Arnica is an alpine plant growing and thriving in the most extreme conditions, making it a tough, hardy plant. It grows in nutrient-poor soil, at high altitudes and strong sunlight. It is a survivor, getting through the most difficult of times. It’s leaves are also usually full of little insects and parasites, giving it a victim persona. Its root contains essential oils which are powerful anti–inflammatory agents. So there is no wonder that Arnica is a powerful remedy not just on a physical level but also on emotional and spiritual levels too.

If you have fallen over and taken a knock, or are feeling battered and bruised from a tough exercise workout, Arnica knows that feeling. Arnica can sooth your weariness, heal your bruises, remedy the trauma and comfort your injured pride.

Arnica Salve (by Neal’s Yard Remedies) is potent plant power in a jar: organic essential oils and herbal extracts in pure, organic beeswax. Supporting a hard worked body, the salve can be massaged into muscles before and after exertion, stimulating muscles before workouts and easing them afterwards. Of course it is also a necessity for the organic medicine cabinet for emergency first aid for those knocks, bruises, falls and sprains.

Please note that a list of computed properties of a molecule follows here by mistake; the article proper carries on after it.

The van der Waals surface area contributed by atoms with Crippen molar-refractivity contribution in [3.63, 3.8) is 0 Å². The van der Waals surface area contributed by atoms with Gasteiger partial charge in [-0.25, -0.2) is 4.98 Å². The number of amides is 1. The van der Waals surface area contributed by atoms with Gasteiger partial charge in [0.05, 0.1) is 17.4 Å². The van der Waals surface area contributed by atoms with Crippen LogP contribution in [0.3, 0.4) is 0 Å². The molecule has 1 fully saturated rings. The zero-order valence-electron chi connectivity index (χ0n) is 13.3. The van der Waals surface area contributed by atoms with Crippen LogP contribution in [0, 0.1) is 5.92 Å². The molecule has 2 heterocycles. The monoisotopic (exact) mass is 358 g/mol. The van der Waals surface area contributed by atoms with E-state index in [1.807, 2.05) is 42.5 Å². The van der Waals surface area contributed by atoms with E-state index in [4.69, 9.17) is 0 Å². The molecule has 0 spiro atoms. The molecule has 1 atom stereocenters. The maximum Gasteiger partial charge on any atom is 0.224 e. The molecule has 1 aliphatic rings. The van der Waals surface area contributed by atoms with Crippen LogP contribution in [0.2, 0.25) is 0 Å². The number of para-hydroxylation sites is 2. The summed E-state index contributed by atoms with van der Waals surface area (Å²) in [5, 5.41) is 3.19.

When overtired why not enjoy a restorative soak with Arnica in the bath. Infusions of mineral-rich Seaweed, Comfrey and Arnica are combined with pure essential oils of Lemon, Pine, Juniper and Lavender to ease tired muscles and restore a sense of vitality.

Especially formulated to ease weary limbs. Or why not try the new Seaweed and Arnica Bath Salts?

 

Jackie Marsden MAR is a qualified reflexologist, acupuncturist, promoter of healthy living and independent consultant (Group Leader) for Neal’s Yard Remedies Organic.

Image courtesy of foto76 at FreeDigitalPhotos.net